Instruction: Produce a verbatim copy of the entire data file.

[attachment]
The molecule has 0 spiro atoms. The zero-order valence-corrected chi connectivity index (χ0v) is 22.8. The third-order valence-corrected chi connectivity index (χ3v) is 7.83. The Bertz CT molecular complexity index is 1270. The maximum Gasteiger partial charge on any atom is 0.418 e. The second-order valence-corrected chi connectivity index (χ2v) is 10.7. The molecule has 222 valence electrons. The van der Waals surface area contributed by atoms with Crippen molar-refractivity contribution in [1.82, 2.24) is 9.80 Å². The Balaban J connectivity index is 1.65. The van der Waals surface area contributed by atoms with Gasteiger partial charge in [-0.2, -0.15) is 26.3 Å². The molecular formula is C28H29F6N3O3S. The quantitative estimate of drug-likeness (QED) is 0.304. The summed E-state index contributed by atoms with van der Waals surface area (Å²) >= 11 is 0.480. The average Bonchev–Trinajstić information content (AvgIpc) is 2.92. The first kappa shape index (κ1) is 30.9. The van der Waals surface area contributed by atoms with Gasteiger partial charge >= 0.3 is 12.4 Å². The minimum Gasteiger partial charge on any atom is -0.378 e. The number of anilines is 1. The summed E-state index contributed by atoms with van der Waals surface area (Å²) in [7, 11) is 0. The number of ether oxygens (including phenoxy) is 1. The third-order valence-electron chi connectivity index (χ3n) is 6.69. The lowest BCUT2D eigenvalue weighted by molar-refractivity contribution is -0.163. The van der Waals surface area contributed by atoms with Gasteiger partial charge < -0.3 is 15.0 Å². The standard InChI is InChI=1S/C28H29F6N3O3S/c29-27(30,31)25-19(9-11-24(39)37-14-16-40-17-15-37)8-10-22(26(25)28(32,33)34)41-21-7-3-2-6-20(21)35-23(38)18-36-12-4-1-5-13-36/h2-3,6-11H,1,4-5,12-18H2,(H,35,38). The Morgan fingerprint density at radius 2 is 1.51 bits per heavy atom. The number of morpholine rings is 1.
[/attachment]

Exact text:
The molecule has 0 spiro atoms. The zero-order valence-corrected chi connectivity index (χ0v) is 22.8. The third-order valence-corrected chi connectivity index (χ3v) is 7.83. The Bertz CT molecular complexity index is 1270. The maximum Gasteiger partial charge on any atom is 0.418 e. The second-order valence-corrected chi connectivity index (χ2v) is 10.7. The molecule has 222 valence electrons. The van der Waals surface area contributed by atoms with Crippen molar-refractivity contribution in [1.82, 2.24) is 9.80 Å². The Balaban J connectivity index is 1.65. The van der Waals surface area contributed by atoms with Gasteiger partial charge in [-0.2, -0.15) is 26.3 Å². The molecular formula is C28H29F6N3O3S. The quantitative estimate of drug-likeness (QED) is 0.304. The summed E-state index contributed by atoms with van der Waals surface area (Å²) >= 11 is 0.480. The average Bonchev–Trinajstić information content (AvgIpc) is 2.92. The first kappa shape index (κ1) is 30.9. The van der Waals surface area contributed by atoms with Gasteiger partial charge >= 0.3 is 12.4 Å². The minimum Gasteiger partial charge on any atom is -0.378 e. The number of anilines is 1. The summed E-state index contributed by atoms with van der Waals surface area (Å²) in [7, 11) is 0. The number of ether oxygens (including phenoxy) is 1. The third-order valence-electron chi connectivity index (χ3n) is 6.69. The lowest BCUT2D eigenvalue weighted by molar-refractivity contribution is -0.163. The van der Waals surface area contributed by atoms with Gasteiger partial charge < -0.3 is 15.0 Å². The standard InChI is InChI=1S/C28H29F6N3O3S/c29-27(30,31)25-19(9-11-24(39)37-14-16-40-17-15-37)8-10-22(26(25)28(32,33)34)41-21-7-3-2-6-20(21)35-23(38)18-36-12-4-1-5-13-36/h2-3,6-11H,1,4-5,12-18H2,(H,35,38). The Morgan fingerprint density at radius 2 is 1.51 bits per heavy atom. The number of morpholine rings is 1.